The Electroplating Process and Trends

Electroplating, as used today, is the process through which a conductive object is coated with a layer of a different material to transfer properties of the new material to the surface of the object. The process, called electrodeposition, relies on electrical currents to coat the object, also known as the cathode, with positive cat-ions, transferred from the positively charge anode, (the other material). By using an electric charge to oxidize the anode, cat-ions with a positive charge are formed and then reduced at the cathode, thus depositing a coating of the anode’s material on the cathode.

Recent Electroplating Trends

 

 Although electroplating, as patented by the Elkingtons, spread quickly and successfully across Europe, the process remained relatively unchanged until the 1940s, when a surge in the electronics industry lead to the replacement of traditional cyanide solutions with safer acid baths, at least on the commercial level. The 1970s saw the development of safer water disposal regulations and continual hardware upgrades, which streamlined the process by enabling faster and more efficient electroplating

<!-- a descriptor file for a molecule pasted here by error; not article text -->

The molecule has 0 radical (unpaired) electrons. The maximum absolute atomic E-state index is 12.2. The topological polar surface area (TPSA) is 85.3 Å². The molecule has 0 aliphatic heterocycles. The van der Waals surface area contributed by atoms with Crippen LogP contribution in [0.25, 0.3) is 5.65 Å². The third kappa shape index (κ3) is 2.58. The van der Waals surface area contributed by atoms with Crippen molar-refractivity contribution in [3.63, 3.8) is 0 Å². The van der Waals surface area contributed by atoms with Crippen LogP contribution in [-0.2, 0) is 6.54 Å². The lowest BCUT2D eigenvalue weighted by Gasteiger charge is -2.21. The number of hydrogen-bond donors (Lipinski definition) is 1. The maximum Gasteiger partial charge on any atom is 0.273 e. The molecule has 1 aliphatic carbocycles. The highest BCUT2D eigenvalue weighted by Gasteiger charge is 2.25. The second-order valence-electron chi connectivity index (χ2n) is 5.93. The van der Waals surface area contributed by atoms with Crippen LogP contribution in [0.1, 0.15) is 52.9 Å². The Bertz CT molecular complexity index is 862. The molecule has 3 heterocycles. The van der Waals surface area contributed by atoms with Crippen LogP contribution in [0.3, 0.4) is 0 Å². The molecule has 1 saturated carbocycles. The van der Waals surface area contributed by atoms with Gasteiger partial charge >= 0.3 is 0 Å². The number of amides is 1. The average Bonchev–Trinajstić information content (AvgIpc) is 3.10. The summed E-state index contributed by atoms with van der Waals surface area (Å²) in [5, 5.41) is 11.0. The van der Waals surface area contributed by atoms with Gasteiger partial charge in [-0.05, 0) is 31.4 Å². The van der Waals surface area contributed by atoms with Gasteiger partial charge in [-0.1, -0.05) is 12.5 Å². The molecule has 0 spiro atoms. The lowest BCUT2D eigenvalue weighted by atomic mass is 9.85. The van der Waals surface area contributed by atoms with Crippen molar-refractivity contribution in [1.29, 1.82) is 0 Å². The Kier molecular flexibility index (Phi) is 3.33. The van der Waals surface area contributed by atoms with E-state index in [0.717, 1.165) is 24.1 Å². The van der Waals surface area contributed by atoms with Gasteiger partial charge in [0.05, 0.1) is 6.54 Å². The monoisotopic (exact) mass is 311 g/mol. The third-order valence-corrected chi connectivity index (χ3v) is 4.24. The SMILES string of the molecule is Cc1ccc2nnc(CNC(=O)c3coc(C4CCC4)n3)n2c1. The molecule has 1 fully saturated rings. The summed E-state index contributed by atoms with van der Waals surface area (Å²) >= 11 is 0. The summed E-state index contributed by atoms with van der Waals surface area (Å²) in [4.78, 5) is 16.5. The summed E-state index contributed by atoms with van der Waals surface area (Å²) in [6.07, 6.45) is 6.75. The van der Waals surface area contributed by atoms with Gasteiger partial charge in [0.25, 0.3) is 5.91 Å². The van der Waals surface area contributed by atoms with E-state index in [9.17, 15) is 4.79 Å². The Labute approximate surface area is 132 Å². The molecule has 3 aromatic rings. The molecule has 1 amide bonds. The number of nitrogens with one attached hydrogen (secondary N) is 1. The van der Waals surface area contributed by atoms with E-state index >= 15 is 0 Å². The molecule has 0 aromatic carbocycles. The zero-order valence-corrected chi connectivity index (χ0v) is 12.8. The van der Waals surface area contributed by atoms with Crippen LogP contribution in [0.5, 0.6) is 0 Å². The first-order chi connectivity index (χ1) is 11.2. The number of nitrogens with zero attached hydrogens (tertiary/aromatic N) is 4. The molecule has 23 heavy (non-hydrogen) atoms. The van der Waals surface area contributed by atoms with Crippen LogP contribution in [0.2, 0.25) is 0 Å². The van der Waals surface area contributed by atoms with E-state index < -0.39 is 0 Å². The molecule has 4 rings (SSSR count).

Today, new chemical developments make it possible to electroplate a wide range of materials, including platinum and osmium. The electronics industry continues to rely on electroplating for products such as connectors and circuit boards, and as the telecommunication industry expands, so does its dependence on the process. In addition, waste-water recycling and attempts to minimize work-place chemical exposure are helping ensure that electroplating continues to be safe regardless of chemical changes and ongoing developments.

 

 

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